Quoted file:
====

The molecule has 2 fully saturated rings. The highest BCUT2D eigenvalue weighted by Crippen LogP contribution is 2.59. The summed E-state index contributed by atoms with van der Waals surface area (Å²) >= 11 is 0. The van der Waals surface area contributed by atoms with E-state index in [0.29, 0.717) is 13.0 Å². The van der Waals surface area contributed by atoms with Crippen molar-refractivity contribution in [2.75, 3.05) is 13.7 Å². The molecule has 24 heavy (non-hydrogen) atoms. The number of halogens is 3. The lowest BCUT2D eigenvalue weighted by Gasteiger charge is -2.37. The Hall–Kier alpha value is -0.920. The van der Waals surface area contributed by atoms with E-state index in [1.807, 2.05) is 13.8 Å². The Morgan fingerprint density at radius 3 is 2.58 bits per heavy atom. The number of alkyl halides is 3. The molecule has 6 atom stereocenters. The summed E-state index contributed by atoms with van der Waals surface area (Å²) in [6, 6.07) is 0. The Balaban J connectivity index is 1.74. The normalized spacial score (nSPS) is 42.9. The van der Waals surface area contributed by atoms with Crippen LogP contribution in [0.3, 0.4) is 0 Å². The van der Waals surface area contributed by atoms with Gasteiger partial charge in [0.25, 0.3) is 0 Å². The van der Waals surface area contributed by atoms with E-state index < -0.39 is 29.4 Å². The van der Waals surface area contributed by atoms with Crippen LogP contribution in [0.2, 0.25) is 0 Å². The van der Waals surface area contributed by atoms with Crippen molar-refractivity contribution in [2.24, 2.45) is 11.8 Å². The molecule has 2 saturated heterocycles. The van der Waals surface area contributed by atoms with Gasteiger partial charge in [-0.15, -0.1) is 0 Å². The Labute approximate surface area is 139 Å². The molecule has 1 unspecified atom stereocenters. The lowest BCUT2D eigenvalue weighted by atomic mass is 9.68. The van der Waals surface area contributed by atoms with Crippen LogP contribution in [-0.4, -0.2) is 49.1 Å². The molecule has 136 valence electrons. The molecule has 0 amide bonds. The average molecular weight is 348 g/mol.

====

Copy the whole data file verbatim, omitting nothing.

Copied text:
The molecule has 2 fully saturated rings. The highest BCUT2D eigenvalue weighted by Crippen LogP contribution is 2.59. The summed E-state index contributed by atoms with van der Waals surface area (Å²) >= 11 is 0. The van der Waals surface area contributed by atoms with E-state index in [0.29, 0.717) is 13.0 Å². The van der Waals surface area contributed by atoms with Crippen molar-refractivity contribution in [2.75, 3.05) is 13.7 Å². The molecule has 24 heavy (non-hydrogen) atoms. The number of halogens is 3. The lowest BCUT2D eigenvalue weighted by Gasteiger charge is -2.37. The Hall–Kier alpha value is -0.920. The van der Waals surface area contributed by atoms with E-state index in [1.807, 2.05) is 13.8 Å². The Morgan fingerprint density at radius 3 is 2.58 bits per heavy atom. The number of alkyl halides is 3. The molecule has 6 atom stereocenters. The summed E-state index contributed by atoms with van der Waals surface area (Å²) in [6, 6.07) is 0. The Balaban J connectivity index is 1.74. The normalized spacial score (nSPS) is 42.9. The van der Waals surface area contributed by atoms with Crippen LogP contribution in [0.3, 0.4) is 0 Å². The van der Waals surface area contributed by atoms with Gasteiger partial charge in [0.25, 0.3) is 0 Å². The van der Waals surface area contributed by atoms with E-state index < -0.39 is 29.4 Å². The van der Waals surface area contributed by atoms with Crippen LogP contribution in [0.2, 0.25) is 0 Å². The van der Waals surface area contributed by atoms with Crippen molar-refractivity contribution in [2.24, 2.45) is 11.8 Å². The molecule has 2 saturated heterocycles. The van der Waals surface area contributed by atoms with Gasteiger partial charge in [-0.15, -0.1) is 0 Å². The Labute approximate surface area is 139 Å². The molecule has 1 unspecified atom stereocenters. The lowest BCUT2D eigenvalue weighted by atomic mass is 9.68. The van der Waals surface area contributed by atoms with Crippen LogP contribution in [-0.4, -0.2) is 49.1 Å². The molecule has 136 valence electrons. The molecule has 0 amide bonds. The average molecular weight is 348 g/mol.